Successful heritage day

The Warrington Heritage Day saw the doors of the Museum of Freemasonry and the Masonic hall open to welcome the general public, to view the various displays of Masonic artefacts and memorabilia in the setting of the Masonic hall which was purpose built in 1933.

Visitors enjoying the museum’s artefacts

Visitors enjoying the museum’s artefacts

Well over 35 visitors enjoyed a guided tour of the many and varied items on display in the museum which hosts items from the Warrington district along with items on loan from the Masonic Museum at Grand Lodge in London and several other more local Masonic groups and individuals

Whilst touring the building, fellow guides explained that Warrington has a special place in the early history of Freemasonry, as it is now well established that the first English speculative Freemason, Elias Ashmole, was initiated in Warrington on 16 October 1646. The oldest lodge in the town being Lodge of Lights No 148, it has been meeting since 1765 and continues to meet to this day.

Approximately 250 Masons meet on a regular basis at the hall. There are 14 lodges, five chapters and several other Masonic Orders which use the hall, meeting every month, apart from the summer months of May through to the end of August. Warrington is one of 22 groups within the Masonic Province of West Lancashire.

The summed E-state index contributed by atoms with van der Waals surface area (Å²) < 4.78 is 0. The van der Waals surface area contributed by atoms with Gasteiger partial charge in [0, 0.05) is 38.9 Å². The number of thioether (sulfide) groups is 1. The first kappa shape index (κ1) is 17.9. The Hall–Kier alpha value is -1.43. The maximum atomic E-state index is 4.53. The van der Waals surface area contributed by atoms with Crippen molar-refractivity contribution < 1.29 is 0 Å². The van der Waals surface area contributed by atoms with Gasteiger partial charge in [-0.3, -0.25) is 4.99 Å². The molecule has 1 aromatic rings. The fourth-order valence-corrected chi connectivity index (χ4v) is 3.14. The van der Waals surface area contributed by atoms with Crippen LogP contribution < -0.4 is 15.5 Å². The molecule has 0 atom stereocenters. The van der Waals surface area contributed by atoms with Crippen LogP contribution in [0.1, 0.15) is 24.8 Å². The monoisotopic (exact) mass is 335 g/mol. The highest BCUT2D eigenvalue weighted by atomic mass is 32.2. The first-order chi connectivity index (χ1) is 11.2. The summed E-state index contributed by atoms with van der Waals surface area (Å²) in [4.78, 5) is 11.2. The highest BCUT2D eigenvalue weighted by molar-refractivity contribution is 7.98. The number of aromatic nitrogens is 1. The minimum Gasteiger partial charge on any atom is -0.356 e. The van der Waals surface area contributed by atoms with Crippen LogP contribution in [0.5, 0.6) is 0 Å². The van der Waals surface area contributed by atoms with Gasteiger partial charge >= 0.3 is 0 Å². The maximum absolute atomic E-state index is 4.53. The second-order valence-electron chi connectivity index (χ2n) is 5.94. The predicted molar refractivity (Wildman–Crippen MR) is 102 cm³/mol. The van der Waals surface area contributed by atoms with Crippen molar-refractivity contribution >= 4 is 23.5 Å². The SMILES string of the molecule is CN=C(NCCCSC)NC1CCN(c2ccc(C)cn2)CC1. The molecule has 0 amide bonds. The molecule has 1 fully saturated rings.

Pictured left: The Armstrong family with Emma their daughter. Pictured right: Steve Blease and Ela.

Pictured left: The Armstrong family with Emma their daughter. Pictured right: Steve Blease and Ela.

Guides explained that our membership believes in high moral standards and comprises of men from all walks of life. One of the aims of Freemasonry is to raise money for Masonic and non-Masonic charities and local good causes. Just before the summer break this year almost £54,000 was distributed to charities and good causes in the locality. This was approximately split half and half to Masonic charities and non-Masonic charities.

Many questions were answered and some myths were also dispelled, one such was that the Freemasons have a political and religious bias. The guides pointed out that those are two subjects that are forbidden in our meetings. Another myth being that Freemasonry is for Protestant people only. A man of any religious belief can join but he must believe in a supreme being. One other myth was that Freemasonry is only available to professional and rich people. However, reality is, membership ranges from all walks of life and all members are treated equally.

Many comments were made including: ‘I didn’t know Freemasonry was that old with so much history on display”, ‘I liked all the colourful regalia and lodge rooms”, ‘I had no idea that such a facility existed and is used for weddings” and “The building is much bigger than it looks from outside”.

The small lodge room.

The small lodge room.

The building was open access for viewing which included banquet and bar facilities and the two lodge rooms. Several visitors tried out the worshipful master’s chair and all enjoyed their visit. The result was a very successful day, a few myths dispelled and very important links to the local community established.

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